" Trader and pirate were
for a long period
one and the same person."
-Friedrich Nietzsche
"While amateurs go broke by
taking large losses,
professionals go broke by
taking small profits."
-William Eckhardt
"You must be rigid in your rules
and flexible in your expectations.
Most traders are flexible
in their rules and
rigid in their expectations."
-Mark Douglas

How to be a trader by Scott Tafel

By Scott Tafel
Learn how to achieve the ideal life of a trader, which is to live anywhere you want (as long as it has a good internet connection) and be financially independent. This is not an unrealistic dream but the higher the income you require then the harder it gets and the longer it will take to get there.

This is part 2 of our three part trilogy on trading. In the first part "How to trade" we gave an overview of what things you can trade, how trading is generally accomplished, and (in many cases) what you should expect from returns once you have gotten pretty good at it. In this part we will look at being a trader and what that requires.

I know a guy in Seattle who just wants to make two points a day on two e-mini futures contracts (ES). He is a single guy living in a modest but nice apartment in a pleasant part of the city that is within walking distance of almost everything he loves to do. He has a small trading account and is usually done trading in the first hour or two of the day. This type of trader lifestyle is achievable with much less difficulty than those with higher financial goals.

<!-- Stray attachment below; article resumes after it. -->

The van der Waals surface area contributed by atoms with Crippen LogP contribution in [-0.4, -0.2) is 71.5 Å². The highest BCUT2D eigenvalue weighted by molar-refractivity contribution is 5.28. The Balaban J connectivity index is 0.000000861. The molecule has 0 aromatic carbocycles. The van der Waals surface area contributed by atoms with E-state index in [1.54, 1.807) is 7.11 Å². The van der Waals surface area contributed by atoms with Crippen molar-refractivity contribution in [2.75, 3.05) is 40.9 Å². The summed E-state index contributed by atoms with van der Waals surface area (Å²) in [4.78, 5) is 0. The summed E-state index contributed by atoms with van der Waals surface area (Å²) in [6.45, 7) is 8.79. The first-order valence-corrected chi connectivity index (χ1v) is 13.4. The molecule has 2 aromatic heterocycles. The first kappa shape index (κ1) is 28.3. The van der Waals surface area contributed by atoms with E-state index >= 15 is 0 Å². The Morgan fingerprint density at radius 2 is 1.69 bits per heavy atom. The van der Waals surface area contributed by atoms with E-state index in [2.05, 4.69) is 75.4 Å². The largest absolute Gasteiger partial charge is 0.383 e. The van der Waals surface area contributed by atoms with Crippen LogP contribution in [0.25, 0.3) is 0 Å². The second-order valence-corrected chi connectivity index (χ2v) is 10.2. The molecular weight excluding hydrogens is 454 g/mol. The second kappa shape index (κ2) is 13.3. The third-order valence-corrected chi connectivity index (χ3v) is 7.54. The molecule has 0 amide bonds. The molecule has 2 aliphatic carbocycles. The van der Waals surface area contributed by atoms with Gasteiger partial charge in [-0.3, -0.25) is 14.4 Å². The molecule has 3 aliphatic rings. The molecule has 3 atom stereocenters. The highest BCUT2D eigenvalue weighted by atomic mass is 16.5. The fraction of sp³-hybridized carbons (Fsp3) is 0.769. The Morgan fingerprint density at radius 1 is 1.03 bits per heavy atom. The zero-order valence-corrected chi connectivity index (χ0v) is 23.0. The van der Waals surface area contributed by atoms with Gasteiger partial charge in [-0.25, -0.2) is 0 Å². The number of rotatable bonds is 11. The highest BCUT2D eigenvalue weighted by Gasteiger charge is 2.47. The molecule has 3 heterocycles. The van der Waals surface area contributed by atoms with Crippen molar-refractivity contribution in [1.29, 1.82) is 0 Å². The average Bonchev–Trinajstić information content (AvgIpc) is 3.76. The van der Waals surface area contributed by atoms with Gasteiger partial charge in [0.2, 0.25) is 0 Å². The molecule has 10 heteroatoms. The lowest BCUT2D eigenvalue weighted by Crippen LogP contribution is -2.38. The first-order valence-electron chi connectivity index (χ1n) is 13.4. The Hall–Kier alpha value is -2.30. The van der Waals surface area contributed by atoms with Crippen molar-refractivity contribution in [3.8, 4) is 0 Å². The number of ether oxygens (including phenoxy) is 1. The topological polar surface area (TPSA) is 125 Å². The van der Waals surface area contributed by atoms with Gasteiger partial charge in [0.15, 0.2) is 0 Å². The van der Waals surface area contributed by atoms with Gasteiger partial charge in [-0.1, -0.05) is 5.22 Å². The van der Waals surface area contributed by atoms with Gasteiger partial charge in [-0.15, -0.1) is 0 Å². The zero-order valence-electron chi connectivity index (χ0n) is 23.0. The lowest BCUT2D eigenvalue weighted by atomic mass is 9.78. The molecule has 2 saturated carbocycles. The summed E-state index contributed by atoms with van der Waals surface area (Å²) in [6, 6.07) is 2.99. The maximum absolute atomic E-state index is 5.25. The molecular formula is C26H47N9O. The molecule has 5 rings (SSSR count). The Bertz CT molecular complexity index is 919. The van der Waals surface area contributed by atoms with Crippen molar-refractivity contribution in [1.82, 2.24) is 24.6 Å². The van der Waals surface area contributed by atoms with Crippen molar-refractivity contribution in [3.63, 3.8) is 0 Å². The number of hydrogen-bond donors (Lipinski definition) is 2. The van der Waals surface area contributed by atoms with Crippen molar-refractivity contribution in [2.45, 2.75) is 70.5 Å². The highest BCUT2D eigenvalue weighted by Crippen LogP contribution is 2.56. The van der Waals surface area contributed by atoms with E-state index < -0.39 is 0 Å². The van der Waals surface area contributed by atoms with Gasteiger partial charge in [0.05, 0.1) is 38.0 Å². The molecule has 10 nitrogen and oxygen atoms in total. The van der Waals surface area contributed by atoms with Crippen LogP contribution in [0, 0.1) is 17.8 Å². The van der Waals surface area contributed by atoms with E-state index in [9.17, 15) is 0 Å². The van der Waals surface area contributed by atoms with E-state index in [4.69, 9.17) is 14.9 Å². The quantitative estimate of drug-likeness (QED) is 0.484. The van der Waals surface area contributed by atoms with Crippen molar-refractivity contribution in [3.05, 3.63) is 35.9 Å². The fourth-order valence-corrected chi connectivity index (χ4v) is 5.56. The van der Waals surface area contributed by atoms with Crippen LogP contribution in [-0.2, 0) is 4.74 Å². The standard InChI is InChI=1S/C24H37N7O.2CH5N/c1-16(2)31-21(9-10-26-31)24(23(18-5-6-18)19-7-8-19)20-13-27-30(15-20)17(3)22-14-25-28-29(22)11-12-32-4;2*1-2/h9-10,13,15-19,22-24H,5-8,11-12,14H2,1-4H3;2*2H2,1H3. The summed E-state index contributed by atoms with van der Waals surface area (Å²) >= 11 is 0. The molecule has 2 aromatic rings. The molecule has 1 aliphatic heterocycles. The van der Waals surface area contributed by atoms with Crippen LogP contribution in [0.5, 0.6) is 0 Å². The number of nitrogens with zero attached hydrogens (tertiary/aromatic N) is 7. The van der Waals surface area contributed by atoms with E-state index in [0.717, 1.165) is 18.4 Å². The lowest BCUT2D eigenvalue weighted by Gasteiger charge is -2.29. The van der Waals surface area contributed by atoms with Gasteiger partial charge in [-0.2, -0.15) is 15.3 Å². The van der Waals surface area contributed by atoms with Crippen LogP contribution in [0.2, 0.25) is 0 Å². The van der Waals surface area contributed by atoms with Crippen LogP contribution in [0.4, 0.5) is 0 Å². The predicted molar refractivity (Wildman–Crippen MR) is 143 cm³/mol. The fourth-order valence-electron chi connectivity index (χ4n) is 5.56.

I know another guy who lives on a huge plantation in Hawaii and supports himself trading. He does this successfully but he has been a trader for many years, is well funded, and is fearless in trading large amounts of money (including large losses on losing trades). Most people could not tolerate the size of his trades. His trades could be up $25,000 or down $25,000 at any one time. If you are not limited by how much money you can trade, you will be limited by how much tolerance you have for the drawdowns that are part of trading. Drawdowns represent losing streaks, which will happen but can be managed.
Airplane pilots can make poor decisions about their flying if they rely on their natural sense of up and down. Vertigo is when your sense of motion and up/down relationships are wrong. When you are flying in an airplane and you can't see the ground (clouds or darkness), you may experience vertigo and crash. Traders also suffer from inaccurate natural instincts when they trade, and like the pilot, they need to use their instruments, training, and rules to take the correct action -not the instinctive action, or they will crash. For this reason you can't be a successful trader if you plan on jumping into trading and using your natural senses and feelings to make trading decisions.
One common disaster that new traders fall into is poor risk management. It's like they're playing poker and they push all their chips in on a big hand. In trading we use a baseball analogy and call it "swinging for the fences" (trying for a home run). Swinging for home runs tends to lower your batting average. In trading swinging for the fences tends to get you thrown out of the game, permanently. I own a business that sells computers to traders and more than once a novice trader was completely broke by the time the new computer arrived. They were taking on way too much risk when they traded. In trading you avoid big risks and make your money one trade at a time, trade after trade. You need to be able to sustain several losers in a row and still be able to trade effectively.